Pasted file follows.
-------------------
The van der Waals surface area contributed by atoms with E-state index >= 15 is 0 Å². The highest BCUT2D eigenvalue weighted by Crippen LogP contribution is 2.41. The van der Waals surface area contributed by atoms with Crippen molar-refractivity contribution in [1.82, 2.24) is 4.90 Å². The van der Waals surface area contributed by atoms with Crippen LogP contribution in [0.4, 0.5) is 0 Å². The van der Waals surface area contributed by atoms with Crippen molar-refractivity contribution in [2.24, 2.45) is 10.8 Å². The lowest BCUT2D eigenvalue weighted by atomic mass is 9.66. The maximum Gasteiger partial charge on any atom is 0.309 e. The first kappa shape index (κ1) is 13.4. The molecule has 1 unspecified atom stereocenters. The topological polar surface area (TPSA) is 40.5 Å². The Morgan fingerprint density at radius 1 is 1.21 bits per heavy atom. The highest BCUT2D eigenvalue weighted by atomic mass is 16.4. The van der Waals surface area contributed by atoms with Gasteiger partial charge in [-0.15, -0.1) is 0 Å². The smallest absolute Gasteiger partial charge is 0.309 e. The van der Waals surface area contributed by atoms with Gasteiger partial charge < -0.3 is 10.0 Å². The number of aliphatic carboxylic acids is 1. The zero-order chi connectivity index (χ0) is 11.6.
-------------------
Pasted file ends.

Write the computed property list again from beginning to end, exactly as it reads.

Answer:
The van der Waals surface area contributed by atoms with E-state index >= 15 is 0 Å². The highest BCUT2D eigenvalue weighted by Crippen LogP contribution is 2.41. The van der Waals surface area contributed by atoms with Crippen molar-refractivity contribution in [1.82, 2.24) is 4.90 Å². The van der Waals surface area contributed by atoms with Crippen LogP contribution in [0.4, 0.5) is 0 Å². The van der Waals surface area contributed by atoms with Crippen molar-refractivity contribution in [2.24, 2.45) is 10.8 Å². The lowest BCUT2D eigenvalue weighted by atomic mass is 9.66. The maximum Gasteiger partial charge on any atom is 0.309 e. The first kappa shape index (κ1) is 13.4. The molecule has 1 unspecified atom stereocenters. The topological polar surface area (TPSA) is 40.5 Å². The Morgan fingerprint density at radius 1 is 1.21 bits per heavy atom. The highest BCUT2D eigenvalue weighted by atomic mass is 16.4. The van der Waals surface area contributed by atoms with Gasteiger partial charge in [-0.15, -0.1) is 0 Å². The smallest absolute Gasteiger partial charge is 0.309 e. The van der Waals surface area contributed by atoms with Gasteiger partial charge < -0.3 is 10.0 Å². The number of aliphatic carboxylic acids is 1. The zero-order chi connectivity index (χ0) is 11.6.